The reverse mortgage portion of the Federal Housing Administration’s Mutual Mortgage Insurance Fund continues to drag on the overall government-backed portfolio, according to an annual actuarial review of the fund’s finances released Thursday morning.
At the end of fiscal 2018, the Home Equity Conversion Mortgage cash flow net present value, a measure used by actuarial firm Pinnacle Actuarial Resources, was estimated to be negative $13.63 billion—a slight increase from a negative value of $14.5 billion estimated in fiscal year 2017. The HECM portfolio ended this year with a negative 18.3% capital ratio, according to the findings.
In contrast, the fiscal condition of FHA’s forward portfolio is marked by an economic net worth of $46.8 billion and a capital ratio of 3.93%, an improvement over fiscal year 2017.
In light of the negative economic value relative to the positive performance of the forward portfolio, the HECM program continues to be a risk for FHA that the agency is monitoring, Department of Housing and Urban Development Secretary Ben Carson said during a call with reporters.
“The financial health of FHA’s single family insurance fund is sound,” Carson said. “There are some risk factors. Specifically the reverse mortgage [program] continues to be a significant drain on FHA’s insurance fund. Forward borrowers continue to subsidize reverse borrowers to an unsustainable degree.”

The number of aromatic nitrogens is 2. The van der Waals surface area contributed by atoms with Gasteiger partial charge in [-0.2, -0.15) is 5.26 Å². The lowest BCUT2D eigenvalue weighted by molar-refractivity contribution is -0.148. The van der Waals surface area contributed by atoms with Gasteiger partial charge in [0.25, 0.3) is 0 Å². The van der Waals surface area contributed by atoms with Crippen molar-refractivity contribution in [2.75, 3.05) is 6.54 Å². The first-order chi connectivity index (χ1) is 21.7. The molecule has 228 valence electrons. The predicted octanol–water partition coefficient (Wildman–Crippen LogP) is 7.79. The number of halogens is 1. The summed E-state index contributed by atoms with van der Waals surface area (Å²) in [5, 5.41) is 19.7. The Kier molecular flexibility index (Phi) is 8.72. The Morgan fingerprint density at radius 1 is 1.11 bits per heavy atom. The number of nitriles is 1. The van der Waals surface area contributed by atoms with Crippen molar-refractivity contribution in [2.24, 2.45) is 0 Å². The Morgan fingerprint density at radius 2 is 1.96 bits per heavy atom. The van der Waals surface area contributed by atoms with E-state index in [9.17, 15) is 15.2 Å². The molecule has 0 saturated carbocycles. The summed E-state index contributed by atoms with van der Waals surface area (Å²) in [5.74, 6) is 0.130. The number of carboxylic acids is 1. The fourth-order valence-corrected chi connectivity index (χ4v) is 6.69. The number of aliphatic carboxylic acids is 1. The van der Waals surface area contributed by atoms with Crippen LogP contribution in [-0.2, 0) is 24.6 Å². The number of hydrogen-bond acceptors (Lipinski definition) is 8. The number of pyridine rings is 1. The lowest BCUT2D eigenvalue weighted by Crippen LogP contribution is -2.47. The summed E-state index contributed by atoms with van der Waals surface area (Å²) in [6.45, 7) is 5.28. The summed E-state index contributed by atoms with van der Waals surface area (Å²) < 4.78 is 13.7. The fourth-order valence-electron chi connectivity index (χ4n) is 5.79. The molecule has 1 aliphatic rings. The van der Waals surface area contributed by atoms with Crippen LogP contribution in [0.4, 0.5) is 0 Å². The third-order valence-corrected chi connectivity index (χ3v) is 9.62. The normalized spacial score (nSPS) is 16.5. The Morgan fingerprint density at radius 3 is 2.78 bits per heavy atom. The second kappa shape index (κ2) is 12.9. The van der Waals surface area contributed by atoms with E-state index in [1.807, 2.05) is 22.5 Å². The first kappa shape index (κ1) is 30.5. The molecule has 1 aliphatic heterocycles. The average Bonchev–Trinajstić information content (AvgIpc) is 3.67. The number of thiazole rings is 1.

FHA Commissioner Brian Montgomery echoed the risks presented by the HECM portfolio, noting that the agency is committed to monitoring and improving the program, and that recent program changes are beginning to take effect.
“We are committed to maintaining a viable HECM program, but we cannot continue to see future HECM books subsidized by forward volume,” said Montgomery during a call with reporters. “We have taken steps to improve the performance. Preliminary indicators are that these changes will have positive effects.”
Recent measures taken to modify the Reverse Mortgage Program — including last year’s lower Principal Limit Factors and this year’s new appraisal requirements — have been seen as positive in FHA’s efforts to improve the economic health of the fund, HUD officials said; however, those changes address the most recent books of business rather than shortfalls stemming from loans originated prior to 2015. Leadership is working to protect principal limit factors and avoid additional mortgage insurance premiums, with an optimistic outlook, Montgomery said.
“We recognize the burden this places on the industry and the network on housing counselors,” Montgomery said of the most recent program changes. “We wanted to stave off premium increases and protect [principal limit factors]. We were able to get to a place where we did not have to have further reduction for PLFs. We will continue to monitor the quality of the book. We remain optimistic that the quality will improve.”
The final calculation includes several factors that both helped and hurt the overall value of the HECM portfolio. The team from the Bloomington, Ill.-based Pinnacle noted that the loans from fiscal years 2009 and 2017 actually outperformed their projections by about $1.3 billion. In addition, Pinnacle includes an economic outlook calculation in the overall net cash flow value; because Treasury and mortgage rates were lower than projected, the economic calculation boosted the cash flow value by $1.1 billion.
But lower origination volume in fiscal year 2018 docked the cash flow estimate by about $1.3 billion, Pinnacle wrote, and a gloomier outlook for loan termination and cash draws prompted the firm to lower its predictive model for the portfolio by around $1 billion.
Written by Elizabeth Ecker
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